Plaque buildup and subsequent hardening of the arteries restricts blood flow in the arteries, preventing your organs and tissues from getting the oxygenated blood they need to function.
The following are common causes of hardening of the arteries:
Cholesterol is a waxy, yellow substance that’s found naturally in your body and also in certain foods you eat. If the levels of this substance in your blood are too high, it can clog your arteries. It becomes a hard plaque that restricts or blocks blood circulation to your heart and other organs.
It’s important to eat a healthy diet.
As you age, your heart and blood vessels work harder to pump and receive blood. Your arteries may weaken and become less elastic, making them more susceptible to plaque buildup.
Many factors place you at risk for atherosclerosis. Some risks can be prevented, while others cannot.
If atherosclerosis runs in your family, you may be at risk for hardening of the arteries. This condition as well as other heart-related problems may be inherited.
Lack of exercise
Regular exercise is good for your heart. It keeps your heart muscle strong and encourages oxygen and blood flow throughout your body. Living a sedentary lifestyle increases your risk for a host of medical conditions, including heart disease.
High blood pressure
High blood pressure can damage your blood vessels by making them weak in some areas. Cholesterol and other substances in your blood may reduce the flexibility of your arteries over time.
Smoking tobacco products can damage your blood vessels and heart.
People with diabetes have a much higher incidence of coronary artery disease.
Most symptoms of atherosclerosis don’t show until a blockage occurs. Common symptoms include:
It’s also important to know the symptoms of heart attack and stroke. Both of these problems can be caused by atherosclerosis and require immediate medical attention. The symptoms of a heart attack include:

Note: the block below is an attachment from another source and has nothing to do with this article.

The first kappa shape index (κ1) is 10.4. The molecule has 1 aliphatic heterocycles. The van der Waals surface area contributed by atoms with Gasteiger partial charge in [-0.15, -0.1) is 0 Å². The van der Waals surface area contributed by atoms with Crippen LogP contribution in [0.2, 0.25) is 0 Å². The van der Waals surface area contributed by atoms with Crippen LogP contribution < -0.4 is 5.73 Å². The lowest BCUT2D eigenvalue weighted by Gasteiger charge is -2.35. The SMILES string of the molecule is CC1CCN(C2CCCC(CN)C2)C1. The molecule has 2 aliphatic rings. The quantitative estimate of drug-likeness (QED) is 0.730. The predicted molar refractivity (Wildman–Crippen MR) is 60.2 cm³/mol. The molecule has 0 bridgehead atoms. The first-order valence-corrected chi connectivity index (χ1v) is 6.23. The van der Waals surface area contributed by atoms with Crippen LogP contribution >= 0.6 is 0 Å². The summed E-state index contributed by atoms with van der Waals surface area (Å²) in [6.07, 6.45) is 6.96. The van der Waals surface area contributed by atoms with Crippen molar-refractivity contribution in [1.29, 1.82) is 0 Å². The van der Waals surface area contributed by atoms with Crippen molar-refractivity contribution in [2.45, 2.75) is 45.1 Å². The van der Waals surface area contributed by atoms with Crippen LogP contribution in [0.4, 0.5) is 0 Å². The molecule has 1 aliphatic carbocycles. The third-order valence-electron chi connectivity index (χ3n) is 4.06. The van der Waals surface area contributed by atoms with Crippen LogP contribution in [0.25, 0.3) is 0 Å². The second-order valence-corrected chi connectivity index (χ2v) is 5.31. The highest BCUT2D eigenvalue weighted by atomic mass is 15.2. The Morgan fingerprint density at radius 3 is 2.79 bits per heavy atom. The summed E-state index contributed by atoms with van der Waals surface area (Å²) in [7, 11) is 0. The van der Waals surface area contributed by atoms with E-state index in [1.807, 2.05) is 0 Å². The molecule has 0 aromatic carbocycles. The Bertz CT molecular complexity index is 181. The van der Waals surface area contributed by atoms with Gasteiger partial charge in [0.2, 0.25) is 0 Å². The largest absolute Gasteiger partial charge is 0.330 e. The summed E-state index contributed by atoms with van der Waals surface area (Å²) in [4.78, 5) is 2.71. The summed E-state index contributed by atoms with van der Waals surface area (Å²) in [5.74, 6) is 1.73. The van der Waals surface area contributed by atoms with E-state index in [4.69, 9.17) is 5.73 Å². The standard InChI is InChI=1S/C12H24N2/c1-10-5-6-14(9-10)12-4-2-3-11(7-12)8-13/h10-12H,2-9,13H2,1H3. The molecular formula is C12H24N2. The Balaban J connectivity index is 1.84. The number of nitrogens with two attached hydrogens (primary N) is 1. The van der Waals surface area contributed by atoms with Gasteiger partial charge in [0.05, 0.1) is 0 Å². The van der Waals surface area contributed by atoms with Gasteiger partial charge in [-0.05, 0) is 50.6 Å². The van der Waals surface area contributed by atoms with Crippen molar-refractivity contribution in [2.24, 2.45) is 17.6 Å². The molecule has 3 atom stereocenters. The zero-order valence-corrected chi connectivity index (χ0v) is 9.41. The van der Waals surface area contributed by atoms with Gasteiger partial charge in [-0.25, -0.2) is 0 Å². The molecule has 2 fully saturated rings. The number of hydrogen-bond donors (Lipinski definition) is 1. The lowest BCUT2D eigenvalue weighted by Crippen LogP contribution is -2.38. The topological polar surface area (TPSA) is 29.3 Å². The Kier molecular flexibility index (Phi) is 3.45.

The symptoms of stroke include:
Your doctor will perform a physical exam if you have symptoms of atherosclerosis. They’ll check for:
A heart specialist called a cardiologist may listen to your heart to see if you have any abnormal sounds. They’ll be listening for a whooshing noise, which indicates that an artery is blocked. Your doctor will order more tests if they think you may have atherosclerosis. These tests can include:
Treatment involves changing your current lifestyle to one that limits the amount of fat and cholesterol you consume. You may need to exercise more to improve the health of your heart and blood vessels.
You may also need additional medical treatments, such as:
Medications can help prevent atherosclerosis from worsening. Medications include:
In some cases, surgery may be necessary if symptoms are especially severe, or if muscle or skin tissue are endangered. Possible surgeries for treating atherosclerosis include:
Lifestyle changes can help to prevent as well as treat atherosclerosis. Unless your atherosclerosis is severe, your doctor may recommend lifestyle changes as the first line of treatment. Lifestyle changes include: